Currently researching a PhD, psychologist Martin Goodyer has a fascinating and unique background. As well as managing international hotels, coaching executives in global boardrooms and writing books and papers on coaching, Martin has appeared on ITV's Jack Osbourne: Adrenaline Junkie, Channel 4's The Fit Farm and BBC radio in between.

Click here to listen in to Martin on The Extraordinary Business Book Club podcast.

'Click here to listen to the BBC interview with Martin Goodyer.

Are tattoos a good or bad thing? Is there a new trend to remove them?' Martin Goodyer interviewed on 10th April 2018 by BBC's Malcolm Boyden - click here to listen now!


Reviews

  1. Everyone faces shock moments in their life when they are suddenly left asking themselves -œWhat the f-¦ just happened?- From political upsets like Brexit and Trump, to personal relationship trauma, to business catastrophes, these unexpected events can very easily leave us upset and unproductive.

    When you're starting out in business, however, your professional and personal life are inevitably intertwined, so it is more important than ever to have the resilience to bounce back from unfortunate surprises.

    This interesting book takes an irreverent and pragmatic look at the troubles that most people will experience at some point in their life, and aims to give you the tools to cope and respond well. It draws on scientific research into human behaviour, offering readers insights into the reasons why people often behave irrationally and providing suggestions as to how to avoid such behaviour themselves.



    Of course this book will not stop bad things happening to your business -“ suppliers will go bust, markets will crash, regulations will change -“ but it will help prevent you reacting badly if they do.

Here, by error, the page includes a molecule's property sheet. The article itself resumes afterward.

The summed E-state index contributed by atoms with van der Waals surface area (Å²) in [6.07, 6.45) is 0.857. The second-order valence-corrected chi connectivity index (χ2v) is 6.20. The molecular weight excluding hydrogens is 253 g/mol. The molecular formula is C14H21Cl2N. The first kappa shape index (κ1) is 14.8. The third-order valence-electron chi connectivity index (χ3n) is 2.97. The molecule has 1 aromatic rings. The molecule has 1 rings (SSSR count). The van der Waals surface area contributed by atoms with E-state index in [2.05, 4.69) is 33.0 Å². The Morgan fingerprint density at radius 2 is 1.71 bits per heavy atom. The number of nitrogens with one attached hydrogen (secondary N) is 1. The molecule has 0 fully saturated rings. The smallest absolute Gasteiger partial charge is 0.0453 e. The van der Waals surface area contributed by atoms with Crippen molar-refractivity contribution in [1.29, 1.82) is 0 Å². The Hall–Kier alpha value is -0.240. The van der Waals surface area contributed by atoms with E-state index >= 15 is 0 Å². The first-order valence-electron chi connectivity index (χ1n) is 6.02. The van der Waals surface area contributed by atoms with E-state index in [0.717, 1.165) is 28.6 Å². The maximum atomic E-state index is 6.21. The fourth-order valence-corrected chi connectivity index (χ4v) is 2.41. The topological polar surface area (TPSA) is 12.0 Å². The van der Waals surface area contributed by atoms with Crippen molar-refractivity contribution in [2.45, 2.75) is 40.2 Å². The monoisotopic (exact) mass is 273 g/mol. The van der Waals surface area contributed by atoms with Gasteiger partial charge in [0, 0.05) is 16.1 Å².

2. We all have moments in life where the rug is spectacularly pulled out from beneath us.

    You lose your job, you discover your child is ill or your partner leaves you - and most of us don't cope well.

    The author offers advice and tips for those pivotal WTF moments that happen and the strategies are interesting, funny and informative.

    Martin Goodyer spent 20 years as a psychologist and has also managed hotels - so he's seen a lot in his time. It's a great read - after all, you never know what might happen.
  3. This is an interesting book. First up, it's a great cover, and that's not always a given, so good marks for that. Next is the question of if learning from other people's f@@kups is necessarily the best way to proceed. There are some useful insights, horror stories, and silly things that people did that messed up things for themselves. You can draw some useful insights from some of the things that people did, and aim to apply that wisdom to your own decisions. For some people this could be a really useful book.

    Personally the longer I read it, the more it felt like a slightly negative way of doing things. Goodyer does offer the caveat -œThis is not a self-help book. The self-help bit is up to you. Here is why: self-help books are OK, but many are not great. They normally tell you to do this or that and then you ll be fine but real life isn t usually that simple and good advice is only useful if you can remember to use it. Stories, on the other hand, stick with you, and these cautionary tales could help you avoid your own WTF moments. - Thing is, I begun to wonder if living by a series of -˜don't do this or that' lists might be a bit of a fearful and negative way to live. In some of the evaluations of the people who did -˜WTF' things, you did wonder if some scores were being settled in relation to the characters described too -> but maybe that's the privilege you get if you write the book!